“The [DOJ] lawyer was there to make his arguments. There were some counter arguments. I haven’t reached a total conclusion,” McConnell told reporters. “I personally couldn’t handicap the outcome at this point … but we will certainly be voting on it.”

More than a half-dozen Republican senators are mulling voting for the resolution, though they are hesitant to become the deciding vote to defy Trump and make an announcement before they know exactly what they are voting on and how it might affect military projects back home.

..."I am very worried prudentially about the slippery slope that could occur, emboldening future democratic presidents to implement radical policies contrary to law and contrary to the constitution," added Sen. Ted Cruz (R-TX), who is undecided and has privately voiced skepticism of Trump's declaration.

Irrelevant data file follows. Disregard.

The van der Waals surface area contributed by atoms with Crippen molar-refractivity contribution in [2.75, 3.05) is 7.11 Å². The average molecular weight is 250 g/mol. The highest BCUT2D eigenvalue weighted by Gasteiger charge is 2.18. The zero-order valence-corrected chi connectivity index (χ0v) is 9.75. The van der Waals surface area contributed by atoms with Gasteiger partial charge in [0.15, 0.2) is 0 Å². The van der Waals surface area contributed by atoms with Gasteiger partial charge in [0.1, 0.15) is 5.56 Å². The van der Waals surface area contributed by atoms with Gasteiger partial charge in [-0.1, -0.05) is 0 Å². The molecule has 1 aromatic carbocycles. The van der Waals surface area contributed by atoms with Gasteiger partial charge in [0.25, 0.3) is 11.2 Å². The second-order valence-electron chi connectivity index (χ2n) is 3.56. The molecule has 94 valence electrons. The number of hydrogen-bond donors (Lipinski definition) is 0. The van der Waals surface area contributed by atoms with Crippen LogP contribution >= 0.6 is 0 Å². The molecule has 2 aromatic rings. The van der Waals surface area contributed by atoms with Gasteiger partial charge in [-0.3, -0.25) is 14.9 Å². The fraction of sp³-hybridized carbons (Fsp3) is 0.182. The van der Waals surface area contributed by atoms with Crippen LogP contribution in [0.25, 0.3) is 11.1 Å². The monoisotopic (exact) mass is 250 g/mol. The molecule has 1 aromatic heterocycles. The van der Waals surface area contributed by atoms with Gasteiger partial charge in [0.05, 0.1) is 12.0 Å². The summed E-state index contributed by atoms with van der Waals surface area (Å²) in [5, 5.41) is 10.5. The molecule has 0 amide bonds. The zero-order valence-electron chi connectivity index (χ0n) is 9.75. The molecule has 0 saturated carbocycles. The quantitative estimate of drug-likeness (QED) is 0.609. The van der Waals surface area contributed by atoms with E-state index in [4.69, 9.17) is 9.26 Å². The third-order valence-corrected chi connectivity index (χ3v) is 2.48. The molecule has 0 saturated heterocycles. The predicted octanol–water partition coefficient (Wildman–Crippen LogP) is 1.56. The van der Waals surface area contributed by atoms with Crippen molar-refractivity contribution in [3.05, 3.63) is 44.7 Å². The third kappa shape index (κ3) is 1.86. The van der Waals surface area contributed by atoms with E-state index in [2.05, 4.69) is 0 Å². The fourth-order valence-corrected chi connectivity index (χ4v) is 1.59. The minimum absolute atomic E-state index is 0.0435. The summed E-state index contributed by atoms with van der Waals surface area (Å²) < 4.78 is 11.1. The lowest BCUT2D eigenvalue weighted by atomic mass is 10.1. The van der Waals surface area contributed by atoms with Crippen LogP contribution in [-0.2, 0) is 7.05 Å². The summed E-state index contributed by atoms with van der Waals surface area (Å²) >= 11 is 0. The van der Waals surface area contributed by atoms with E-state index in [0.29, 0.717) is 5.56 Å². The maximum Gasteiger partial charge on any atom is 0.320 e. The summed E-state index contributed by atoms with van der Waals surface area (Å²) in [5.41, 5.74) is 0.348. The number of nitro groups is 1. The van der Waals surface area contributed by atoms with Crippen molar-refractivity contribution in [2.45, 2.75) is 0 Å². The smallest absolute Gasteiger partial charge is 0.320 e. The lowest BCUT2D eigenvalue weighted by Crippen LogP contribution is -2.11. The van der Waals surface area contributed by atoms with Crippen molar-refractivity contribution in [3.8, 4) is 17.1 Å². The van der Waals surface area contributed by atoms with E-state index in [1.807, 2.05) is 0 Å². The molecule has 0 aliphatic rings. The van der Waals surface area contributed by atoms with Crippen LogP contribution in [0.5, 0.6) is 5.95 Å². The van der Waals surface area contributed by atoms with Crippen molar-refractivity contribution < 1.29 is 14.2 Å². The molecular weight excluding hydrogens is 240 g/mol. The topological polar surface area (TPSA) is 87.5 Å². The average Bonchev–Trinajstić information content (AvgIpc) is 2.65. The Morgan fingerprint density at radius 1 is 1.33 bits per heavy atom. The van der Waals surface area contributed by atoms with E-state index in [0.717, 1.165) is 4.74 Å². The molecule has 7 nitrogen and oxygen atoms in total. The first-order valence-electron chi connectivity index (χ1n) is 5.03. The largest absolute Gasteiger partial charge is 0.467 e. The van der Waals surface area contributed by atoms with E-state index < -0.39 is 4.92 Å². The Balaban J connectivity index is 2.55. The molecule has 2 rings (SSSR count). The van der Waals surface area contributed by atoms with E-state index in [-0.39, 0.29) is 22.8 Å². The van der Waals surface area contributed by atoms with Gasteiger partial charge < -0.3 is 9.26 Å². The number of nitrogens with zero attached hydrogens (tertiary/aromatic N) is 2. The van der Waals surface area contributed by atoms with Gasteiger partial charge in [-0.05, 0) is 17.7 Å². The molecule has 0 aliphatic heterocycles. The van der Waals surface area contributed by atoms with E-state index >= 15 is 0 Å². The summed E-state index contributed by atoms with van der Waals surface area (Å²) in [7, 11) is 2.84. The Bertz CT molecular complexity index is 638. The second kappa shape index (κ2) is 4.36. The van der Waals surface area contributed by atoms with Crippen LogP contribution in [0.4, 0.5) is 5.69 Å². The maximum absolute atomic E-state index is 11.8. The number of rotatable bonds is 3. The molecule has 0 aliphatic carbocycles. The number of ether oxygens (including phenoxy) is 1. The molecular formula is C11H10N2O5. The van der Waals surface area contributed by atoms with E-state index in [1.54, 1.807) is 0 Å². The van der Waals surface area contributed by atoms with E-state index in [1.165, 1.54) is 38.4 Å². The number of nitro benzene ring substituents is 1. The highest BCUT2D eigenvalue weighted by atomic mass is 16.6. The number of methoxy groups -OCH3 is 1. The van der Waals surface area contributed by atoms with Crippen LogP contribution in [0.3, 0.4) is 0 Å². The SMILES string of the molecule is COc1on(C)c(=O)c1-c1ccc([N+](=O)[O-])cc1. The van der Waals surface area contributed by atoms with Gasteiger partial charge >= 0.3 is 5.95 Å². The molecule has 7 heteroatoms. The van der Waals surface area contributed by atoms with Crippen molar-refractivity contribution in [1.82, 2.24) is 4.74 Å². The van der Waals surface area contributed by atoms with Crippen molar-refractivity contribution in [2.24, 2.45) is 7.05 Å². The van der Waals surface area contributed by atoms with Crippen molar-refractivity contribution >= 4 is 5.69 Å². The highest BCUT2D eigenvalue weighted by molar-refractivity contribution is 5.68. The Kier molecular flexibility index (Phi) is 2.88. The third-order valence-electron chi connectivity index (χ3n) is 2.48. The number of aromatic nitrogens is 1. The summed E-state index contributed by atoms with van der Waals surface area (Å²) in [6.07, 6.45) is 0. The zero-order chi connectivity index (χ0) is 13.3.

And it was clear that Trump was doing little to convince the rank and file, despite a tweet Monday urging the party to hang together.

“I’m getting to the bottom of some stuff. But I don’t know yet,” said Sen. Johnny Isakson (R-GA) of his stance. He spoke to Trump over the weekend about disaster relief for his state and said the border emergency never came up.

Labels: , , , ,


At 5:51 AM, Anonymous Anonymous said...

it's a pretty black and white issue. either congress exists for some reason or it does not. if they allow the prez to unilaterally dictate spending, about the only thing left for congress is to legislate what women can and cannot do with their own bodies.

In the next congress, after the Nazis retake the house, they could mandate burkas and just disband forever.

I bet even the lefty voters would get over it in about an hour.


Post a Comment

<< Home